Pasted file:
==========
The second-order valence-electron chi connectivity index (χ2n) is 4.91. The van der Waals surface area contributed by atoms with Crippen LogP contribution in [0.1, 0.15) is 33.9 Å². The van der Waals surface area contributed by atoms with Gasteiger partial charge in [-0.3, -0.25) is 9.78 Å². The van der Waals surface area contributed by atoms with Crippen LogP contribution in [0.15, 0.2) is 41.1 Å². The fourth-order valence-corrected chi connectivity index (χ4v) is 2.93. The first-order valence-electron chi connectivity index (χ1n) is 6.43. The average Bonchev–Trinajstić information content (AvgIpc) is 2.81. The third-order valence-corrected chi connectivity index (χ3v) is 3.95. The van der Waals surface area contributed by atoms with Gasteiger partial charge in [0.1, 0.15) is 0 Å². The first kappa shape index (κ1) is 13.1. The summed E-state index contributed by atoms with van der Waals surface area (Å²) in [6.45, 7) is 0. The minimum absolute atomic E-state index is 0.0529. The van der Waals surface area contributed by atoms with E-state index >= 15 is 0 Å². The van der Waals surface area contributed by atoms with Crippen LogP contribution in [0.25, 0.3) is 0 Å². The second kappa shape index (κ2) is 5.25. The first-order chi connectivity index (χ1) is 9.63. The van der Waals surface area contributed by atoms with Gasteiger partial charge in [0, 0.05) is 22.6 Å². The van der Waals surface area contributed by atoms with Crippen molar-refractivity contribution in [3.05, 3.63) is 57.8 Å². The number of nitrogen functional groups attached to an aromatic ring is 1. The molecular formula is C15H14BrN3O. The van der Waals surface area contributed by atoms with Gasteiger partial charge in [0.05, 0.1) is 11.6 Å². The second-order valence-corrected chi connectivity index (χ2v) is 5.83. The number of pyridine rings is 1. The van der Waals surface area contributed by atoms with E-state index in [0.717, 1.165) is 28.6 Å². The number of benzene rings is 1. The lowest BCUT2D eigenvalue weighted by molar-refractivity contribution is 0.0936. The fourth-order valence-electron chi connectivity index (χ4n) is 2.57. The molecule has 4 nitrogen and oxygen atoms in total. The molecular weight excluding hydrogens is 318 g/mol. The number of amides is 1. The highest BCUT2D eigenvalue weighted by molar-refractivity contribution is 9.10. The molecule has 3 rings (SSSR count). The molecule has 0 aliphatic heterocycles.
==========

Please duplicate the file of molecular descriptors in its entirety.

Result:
The second-order valence-electron chi connectivity index (χ2n) is 4.91. The van der Waals surface area contributed by atoms with Crippen LogP contribution in [0.1, 0.15) is 33.9 Å². The van der Waals surface area contributed by atoms with Gasteiger partial charge in [-0.3, -0.25) is 9.78 Å². The van der Waals surface area contributed by atoms with Crippen LogP contribution in [0.15, 0.2) is 41.1 Å². The fourth-order valence-corrected chi connectivity index (χ4v) is 2.93. The first-order valence-electron chi connectivity index (χ1n) is 6.43. The average Bonchev–Trinajstić information content (AvgIpc) is 2.81. The third-order valence-corrected chi connectivity index (χ3v) is 3.95. The van der Waals surface area contributed by atoms with Gasteiger partial charge in [0.1, 0.15) is 0 Å². The first kappa shape index (κ1) is 13.1. The summed E-state index contributed by atoms with van der Waals surface area (Å²) in [6.45, 7) is 0. The minimum absolute atomic E-state index is 0.0529. The van der Waals surface area contributed by atoms with E-state index >= 15 is 0 Å². The van der Waals surface area contributed by atoms with Crippen LogP contribution in [0.25, 0.3) is 0 Å². The second kappa shape index (κ2) is 5.25. The first-order chi connectivity index (χ1) is 9.63. The van der Waals surface area contributed by atoms with Gasteiger partial charge in [0, 0.05) is 22.6 Å². The van der Waals surface area contributed by atoms with Crippen molar-refractivity contribution in [3.05, 3.63) is 57.8 Å². The number of nitrogen functional groups attached to an aromatic ring is 1. The molecular formula is C15H14BrN3O. The van der Waals surface area contributed by atoms with Gasteiger partial charge in [0.05, 0.1) is 11.6 Å². The second-order valence-corrected chi connectivity index (χ2v) is 5.83. The number of pyridine rings is 1. The van der Waals surface area contributed by atoms with E-state index in [0.717, 1.165) is 28.6 Å². The number of benzene rings is 1. The lowest BCUT2D eigenvalue weighted by molar-refractivity contribution is 0.0936. The fourth-order valence-electron chi connectivity index (χ4n) is 2.57. The molecule has 4 nitrogen and oxygen atoms in total. The molecular weight excluding hydrogens is 318 g/mol. The number of amides is 1. The highest BCUT2D eigenvalue weighted by molar-refractivity contribution is 9.10. The molecule has 3 rings (SSSR count). The molecule has 0 aliphatic heterocycles.